– “Look carefully then how you walk, not as unwise but as wise, making the best use of the time [every opportunity], because the days are evil.” (Ephesians 5:15, 16)
While we can and should plan, one of our major challenges is that we don’t know the details of the plan, only the ultimate end state. It’s God’s plan, not ours, and our thoughts could not be farther than His thoughts; also, we can see in the Bible that God always takes His servants off of their intended course to accomplish His plan in His ways.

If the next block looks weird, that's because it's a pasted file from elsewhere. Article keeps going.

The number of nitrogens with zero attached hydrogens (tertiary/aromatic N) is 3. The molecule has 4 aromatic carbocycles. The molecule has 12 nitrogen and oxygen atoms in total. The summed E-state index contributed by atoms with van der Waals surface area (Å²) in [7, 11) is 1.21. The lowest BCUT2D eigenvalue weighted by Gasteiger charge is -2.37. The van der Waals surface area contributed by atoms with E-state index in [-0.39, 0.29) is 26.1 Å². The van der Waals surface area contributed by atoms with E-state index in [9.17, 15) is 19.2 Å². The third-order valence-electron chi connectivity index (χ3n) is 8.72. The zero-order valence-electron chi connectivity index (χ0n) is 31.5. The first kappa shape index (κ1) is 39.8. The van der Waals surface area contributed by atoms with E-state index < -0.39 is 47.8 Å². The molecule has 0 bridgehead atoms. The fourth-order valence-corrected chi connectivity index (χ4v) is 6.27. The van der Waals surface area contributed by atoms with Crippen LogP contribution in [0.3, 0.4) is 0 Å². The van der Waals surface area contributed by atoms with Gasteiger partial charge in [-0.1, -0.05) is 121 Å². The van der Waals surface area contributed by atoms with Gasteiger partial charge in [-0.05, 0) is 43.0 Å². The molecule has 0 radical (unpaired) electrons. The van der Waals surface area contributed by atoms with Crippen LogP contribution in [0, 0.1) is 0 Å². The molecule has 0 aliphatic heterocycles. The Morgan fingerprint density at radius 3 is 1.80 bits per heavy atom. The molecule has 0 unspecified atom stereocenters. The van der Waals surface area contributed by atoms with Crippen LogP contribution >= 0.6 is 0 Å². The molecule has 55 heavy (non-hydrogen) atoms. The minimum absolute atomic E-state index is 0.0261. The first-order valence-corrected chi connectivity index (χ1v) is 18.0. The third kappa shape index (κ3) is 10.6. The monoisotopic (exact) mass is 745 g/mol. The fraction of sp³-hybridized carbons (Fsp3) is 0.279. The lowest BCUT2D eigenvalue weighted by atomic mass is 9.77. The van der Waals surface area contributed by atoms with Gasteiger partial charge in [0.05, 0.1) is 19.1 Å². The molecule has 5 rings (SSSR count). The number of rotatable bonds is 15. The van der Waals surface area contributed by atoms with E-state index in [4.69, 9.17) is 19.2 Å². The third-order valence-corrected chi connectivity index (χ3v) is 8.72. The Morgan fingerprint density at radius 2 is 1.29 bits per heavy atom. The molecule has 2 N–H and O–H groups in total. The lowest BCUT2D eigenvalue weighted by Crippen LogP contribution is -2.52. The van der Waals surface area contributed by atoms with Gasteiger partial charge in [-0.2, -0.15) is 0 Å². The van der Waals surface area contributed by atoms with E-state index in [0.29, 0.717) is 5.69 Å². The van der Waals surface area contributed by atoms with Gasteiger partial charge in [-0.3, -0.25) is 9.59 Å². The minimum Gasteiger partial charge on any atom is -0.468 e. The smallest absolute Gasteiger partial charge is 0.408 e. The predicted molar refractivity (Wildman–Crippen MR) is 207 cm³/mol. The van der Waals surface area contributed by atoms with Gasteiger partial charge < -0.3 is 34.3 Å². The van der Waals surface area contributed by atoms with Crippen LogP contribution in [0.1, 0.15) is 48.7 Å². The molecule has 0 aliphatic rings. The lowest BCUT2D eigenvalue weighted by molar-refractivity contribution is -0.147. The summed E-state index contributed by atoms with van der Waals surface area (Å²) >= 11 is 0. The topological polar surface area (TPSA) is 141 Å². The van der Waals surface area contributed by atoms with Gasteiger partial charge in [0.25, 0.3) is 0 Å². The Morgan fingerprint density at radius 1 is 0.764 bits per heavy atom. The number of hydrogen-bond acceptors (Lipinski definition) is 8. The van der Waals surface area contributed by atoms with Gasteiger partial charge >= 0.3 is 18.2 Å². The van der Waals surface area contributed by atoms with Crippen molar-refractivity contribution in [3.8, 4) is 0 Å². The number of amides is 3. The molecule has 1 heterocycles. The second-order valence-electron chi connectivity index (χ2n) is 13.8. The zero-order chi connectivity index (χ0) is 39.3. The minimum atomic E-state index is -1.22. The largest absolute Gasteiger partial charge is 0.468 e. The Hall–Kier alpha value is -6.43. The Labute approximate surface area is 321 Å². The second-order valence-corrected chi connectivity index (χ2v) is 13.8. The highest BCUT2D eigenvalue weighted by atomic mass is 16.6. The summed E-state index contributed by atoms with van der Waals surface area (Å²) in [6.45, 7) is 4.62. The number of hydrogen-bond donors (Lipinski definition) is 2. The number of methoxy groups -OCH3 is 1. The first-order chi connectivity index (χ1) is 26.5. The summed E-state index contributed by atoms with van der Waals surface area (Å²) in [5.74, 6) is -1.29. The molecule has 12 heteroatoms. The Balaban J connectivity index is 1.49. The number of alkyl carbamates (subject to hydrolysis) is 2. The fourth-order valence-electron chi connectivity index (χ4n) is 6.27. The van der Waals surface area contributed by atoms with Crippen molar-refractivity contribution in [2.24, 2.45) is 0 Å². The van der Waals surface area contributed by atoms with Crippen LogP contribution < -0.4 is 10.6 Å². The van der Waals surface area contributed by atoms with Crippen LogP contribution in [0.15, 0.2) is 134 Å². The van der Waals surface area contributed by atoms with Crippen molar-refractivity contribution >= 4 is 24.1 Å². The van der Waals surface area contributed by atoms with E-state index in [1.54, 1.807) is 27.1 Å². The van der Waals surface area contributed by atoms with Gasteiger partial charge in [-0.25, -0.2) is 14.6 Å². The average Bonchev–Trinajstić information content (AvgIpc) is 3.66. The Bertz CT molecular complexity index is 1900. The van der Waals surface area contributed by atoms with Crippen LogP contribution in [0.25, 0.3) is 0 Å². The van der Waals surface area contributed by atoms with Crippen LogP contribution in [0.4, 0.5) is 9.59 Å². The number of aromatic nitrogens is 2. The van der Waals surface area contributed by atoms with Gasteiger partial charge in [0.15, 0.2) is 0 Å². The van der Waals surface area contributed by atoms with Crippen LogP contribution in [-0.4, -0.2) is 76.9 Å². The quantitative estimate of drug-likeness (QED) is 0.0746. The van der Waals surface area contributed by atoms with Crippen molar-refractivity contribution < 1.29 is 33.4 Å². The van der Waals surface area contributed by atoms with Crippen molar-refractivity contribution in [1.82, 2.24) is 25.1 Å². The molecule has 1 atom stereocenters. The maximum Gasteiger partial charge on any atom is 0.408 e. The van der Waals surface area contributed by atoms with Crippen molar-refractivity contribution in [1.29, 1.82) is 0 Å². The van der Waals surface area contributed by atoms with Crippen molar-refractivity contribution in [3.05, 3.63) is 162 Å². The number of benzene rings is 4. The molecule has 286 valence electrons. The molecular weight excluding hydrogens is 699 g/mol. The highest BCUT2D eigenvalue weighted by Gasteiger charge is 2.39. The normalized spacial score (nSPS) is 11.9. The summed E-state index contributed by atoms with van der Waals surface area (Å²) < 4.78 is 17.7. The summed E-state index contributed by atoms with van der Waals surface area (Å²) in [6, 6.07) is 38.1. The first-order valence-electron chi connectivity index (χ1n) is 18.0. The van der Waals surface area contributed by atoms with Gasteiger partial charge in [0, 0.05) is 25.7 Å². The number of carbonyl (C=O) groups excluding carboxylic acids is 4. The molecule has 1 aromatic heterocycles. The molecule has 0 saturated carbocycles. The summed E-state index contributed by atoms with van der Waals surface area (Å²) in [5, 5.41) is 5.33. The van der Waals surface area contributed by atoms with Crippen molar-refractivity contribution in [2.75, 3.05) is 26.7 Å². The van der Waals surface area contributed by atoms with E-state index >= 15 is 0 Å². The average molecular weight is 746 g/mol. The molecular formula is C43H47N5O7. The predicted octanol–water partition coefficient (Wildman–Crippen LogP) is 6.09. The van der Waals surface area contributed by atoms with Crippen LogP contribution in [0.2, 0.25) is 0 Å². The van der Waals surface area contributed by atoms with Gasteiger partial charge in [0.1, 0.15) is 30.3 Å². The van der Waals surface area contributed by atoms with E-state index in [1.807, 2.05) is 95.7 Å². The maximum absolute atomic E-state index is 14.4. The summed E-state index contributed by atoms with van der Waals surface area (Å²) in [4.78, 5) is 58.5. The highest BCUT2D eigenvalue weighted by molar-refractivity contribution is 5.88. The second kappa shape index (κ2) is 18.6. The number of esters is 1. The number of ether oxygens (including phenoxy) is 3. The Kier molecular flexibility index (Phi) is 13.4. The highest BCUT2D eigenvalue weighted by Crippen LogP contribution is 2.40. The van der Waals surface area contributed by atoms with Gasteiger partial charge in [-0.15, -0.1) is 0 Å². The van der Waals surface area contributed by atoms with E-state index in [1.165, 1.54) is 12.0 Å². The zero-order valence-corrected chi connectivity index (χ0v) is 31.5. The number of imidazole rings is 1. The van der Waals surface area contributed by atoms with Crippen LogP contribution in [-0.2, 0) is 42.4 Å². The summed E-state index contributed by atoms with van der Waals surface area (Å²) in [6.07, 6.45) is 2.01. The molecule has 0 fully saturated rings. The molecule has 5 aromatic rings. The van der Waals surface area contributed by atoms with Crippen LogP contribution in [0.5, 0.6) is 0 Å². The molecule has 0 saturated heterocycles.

– “The heart of man plans his way, but the Lord establishes his steps.” (Proverbs 16:9)
– “A man’s steps are from the Lord; how then can man understand his way?” (Proverbs 20:24)